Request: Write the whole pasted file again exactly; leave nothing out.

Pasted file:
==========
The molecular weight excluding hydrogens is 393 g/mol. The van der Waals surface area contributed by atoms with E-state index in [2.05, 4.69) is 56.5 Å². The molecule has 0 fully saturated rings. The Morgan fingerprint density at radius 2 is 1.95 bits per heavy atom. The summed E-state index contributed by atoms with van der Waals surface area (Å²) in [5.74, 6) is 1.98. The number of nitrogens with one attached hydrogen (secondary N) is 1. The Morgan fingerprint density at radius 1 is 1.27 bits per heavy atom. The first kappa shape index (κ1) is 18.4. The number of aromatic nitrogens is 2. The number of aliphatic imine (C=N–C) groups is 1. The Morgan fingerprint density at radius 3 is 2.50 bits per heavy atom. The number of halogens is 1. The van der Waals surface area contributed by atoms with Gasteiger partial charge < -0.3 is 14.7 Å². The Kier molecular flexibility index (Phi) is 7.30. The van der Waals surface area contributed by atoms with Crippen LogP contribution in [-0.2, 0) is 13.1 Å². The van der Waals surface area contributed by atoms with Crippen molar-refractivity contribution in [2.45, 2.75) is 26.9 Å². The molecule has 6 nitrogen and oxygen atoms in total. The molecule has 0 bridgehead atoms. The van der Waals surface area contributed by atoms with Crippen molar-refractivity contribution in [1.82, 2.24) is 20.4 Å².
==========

The molecular weight excluding hydrogens is 393 g/mol. The van der Waals surface area contributed by atoms with E-state index in [2.05, 4.69) is 56.5 Å². The molecule has 0 fully saturated rings. The Morgan fingerprint density at radius 2 is 1.95 bits per heavy atom. The summed E-state index contributed by atoms with van der Waals surface area (Å²) in [5.74, 6) is 1.98. The number of nitrogens with one attached hydrogen (secondary N) is 1. The Morgan fingerprint density at radius 1 is 1.27 bits per heavy atom. The first kappa shape index (κ1) is 18.4. The number of aromatic nitrogens is 2. The number of aliphatic imine (C=N–C) groups is 1. The Morgan fingerprint density at radius 3 is 2.50 bits per heavy atom. The number of halogens is 1. The van der Waals surface area contributed by atoms with Gasteiger partial charge < -0.3 is 14.7 Å². The Kier molecular flexibility index (Phi) is 7.30. The van der Waals surface area contributed by atoms with Crippen LogP contribution in [-0.2, 0) is 13.1 Å². The van der Waals surface area contributed by atoms with Crippen molar-refractivity contribution in [2.45, 2.75) is 26.9 Å². The molecule has 6 nitrogen and oxygen atoms in total. The molecule has 0 bridgehead atoms. The van der Waals surface area contributed by atoms with Crippen molar-refractivity contribution in [1.82, 2.24) is 20.4 Å².